How do vaccines work?

Vaccines protect people and communities against deadly diseases. They have completely eradicated smallpox, and almost eliminated other diseases like polio. The body has many ways of defending itself against pathogens (disease-causing organisms). Skin, mucus, and cilia (microscopic hairs that move debris away from the lungs) all work as physical barriers to prevent pathogens from entering the body in the first place. When a pathogen does infect the body, our body’s defenses, called the immune system, are triggered and the pathogen is attacked and destroyed or overcome.

Vaccines have saved millions of lives in the last 100 years. But many countries are reluctant to get vaccinated, and the trend is growing.

How do vaccines work and why are they important? In this video, I introduce vaccination, herd immunity and other key concepts.

What is vaccination?

Vaccination is the safest way to protect your child against infectious disease. Once your child has been vaccinated, they should have the ability to fight off the disease if they come into contact with it. They will have a level of protection, or immunity, against the disease.​

Photo by Anna Shvets from Pexels

The body’s natural response-

A pathogen is a bacterium, virus, parasite, or fungus that can cause disease within the body. Each pathogen is made up of several subparts, usually unique to that specific pathogen and the disease it causes. The subpart of a pathogen that causes the formation of antibodies is called an antigen. The antibodies produced in response to the pathogen’s antigen are an important part of the immune system. You can consider antibodies as the soldiers in your body’s defense system. Each antibody, or soldier, in our system, is trained to recognize one specific antigen. We have thousands of different antibodies in our bodies. When the human body is exposed to an antigen for the first time, it takes time for the immune system to respond and produce antibodies specific to that antigen.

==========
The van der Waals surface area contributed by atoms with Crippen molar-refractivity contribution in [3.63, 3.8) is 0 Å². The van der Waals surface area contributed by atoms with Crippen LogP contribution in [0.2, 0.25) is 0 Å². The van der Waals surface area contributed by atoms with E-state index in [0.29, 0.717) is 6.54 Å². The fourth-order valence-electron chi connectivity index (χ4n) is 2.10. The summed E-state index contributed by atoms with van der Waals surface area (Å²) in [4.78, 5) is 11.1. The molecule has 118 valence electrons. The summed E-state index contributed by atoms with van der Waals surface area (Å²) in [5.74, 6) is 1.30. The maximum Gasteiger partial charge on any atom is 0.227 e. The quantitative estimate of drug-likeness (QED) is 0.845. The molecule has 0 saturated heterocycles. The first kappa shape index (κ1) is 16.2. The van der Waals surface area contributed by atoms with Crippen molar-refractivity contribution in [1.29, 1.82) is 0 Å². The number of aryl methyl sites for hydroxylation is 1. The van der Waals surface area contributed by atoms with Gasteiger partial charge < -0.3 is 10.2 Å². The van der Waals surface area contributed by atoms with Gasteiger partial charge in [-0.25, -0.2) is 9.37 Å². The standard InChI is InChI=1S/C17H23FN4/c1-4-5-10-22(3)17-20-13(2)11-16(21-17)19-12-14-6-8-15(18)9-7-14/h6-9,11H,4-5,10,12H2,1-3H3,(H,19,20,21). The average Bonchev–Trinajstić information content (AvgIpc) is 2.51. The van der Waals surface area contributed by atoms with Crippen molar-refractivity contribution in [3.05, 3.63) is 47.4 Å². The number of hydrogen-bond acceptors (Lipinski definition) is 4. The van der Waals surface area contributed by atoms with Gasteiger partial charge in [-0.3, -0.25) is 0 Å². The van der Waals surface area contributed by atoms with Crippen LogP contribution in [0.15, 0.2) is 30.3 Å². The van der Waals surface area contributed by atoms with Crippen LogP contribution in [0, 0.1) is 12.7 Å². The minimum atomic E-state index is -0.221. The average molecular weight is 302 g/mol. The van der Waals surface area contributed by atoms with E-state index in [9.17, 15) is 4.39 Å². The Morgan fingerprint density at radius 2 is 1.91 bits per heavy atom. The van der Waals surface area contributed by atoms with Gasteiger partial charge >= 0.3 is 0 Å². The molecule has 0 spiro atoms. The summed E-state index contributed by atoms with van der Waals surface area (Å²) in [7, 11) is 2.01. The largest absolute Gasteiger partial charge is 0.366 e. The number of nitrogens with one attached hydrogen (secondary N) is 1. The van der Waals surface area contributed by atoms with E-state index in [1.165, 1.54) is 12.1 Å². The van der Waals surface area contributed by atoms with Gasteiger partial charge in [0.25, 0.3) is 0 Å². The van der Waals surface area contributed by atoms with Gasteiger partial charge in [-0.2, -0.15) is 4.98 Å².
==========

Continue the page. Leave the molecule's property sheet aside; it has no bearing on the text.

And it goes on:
In the meantime, the person is susceptible to becoming ill.

Once the antigen-specific antibodies are produced, they work with the rest of the immune system to destroy the pathogen and stop the disease. Antibodies to one pathogen generally don’t protect against another pathogen except when two pathogens are very similar to each other, like cousins. Once the body produces antibodies in its primary response to an antigen, it also creates antibody-producing memory cells, which remain alive even after the pathogen is defeated by the antibodies. If the body is exposed to the same pathogen more than once, the antibody response is much faster and more effective than the first time around because the memory cells are at the ready to pump out antibodies against that antigen.

Photo from Who.int

This means that if the person is exposed to the dangerous pathogen in the future, their immune system will be able to respond immediately, protecting against disease. A pathogen is a bacterium, virus, parasite or fungus that can cause disease within the body. Each pathogen is made up of several subparts, usually unique to that specific pathogen and the disease it causes. The subpart of a pathogen that causes the formation of antibodies is called an antigen. The antibodies produced in response to the pathogen’s antigen are an important part of the immune system. You can consider antibodies as the soldiers in your body’s defense system. Each antibody, or soldier, in our system is trained to recognize one specific antigen. We have thousands of different antibodies in our bodies. When the human body is exposed to an antigen for the first time, it takes time for the immune system to respond and produce antibodies specific to that antigen.

How vaccines help-

Vaccines contain weakened or inactive parts of a particular organism (antigen) that triggers an immune response within the body. Newer vaccines contain the blueprint for producing antigens rather than the antigen itself. Regardless of whether the vaccine is made up of the antigen itself or the blueprint so that the body will produce the antigen, this weakened version will not cause the disease in the person receiving the vaccine, but it will prompt their immune system to respond much as it would have on its first reaction to the actual pathogen.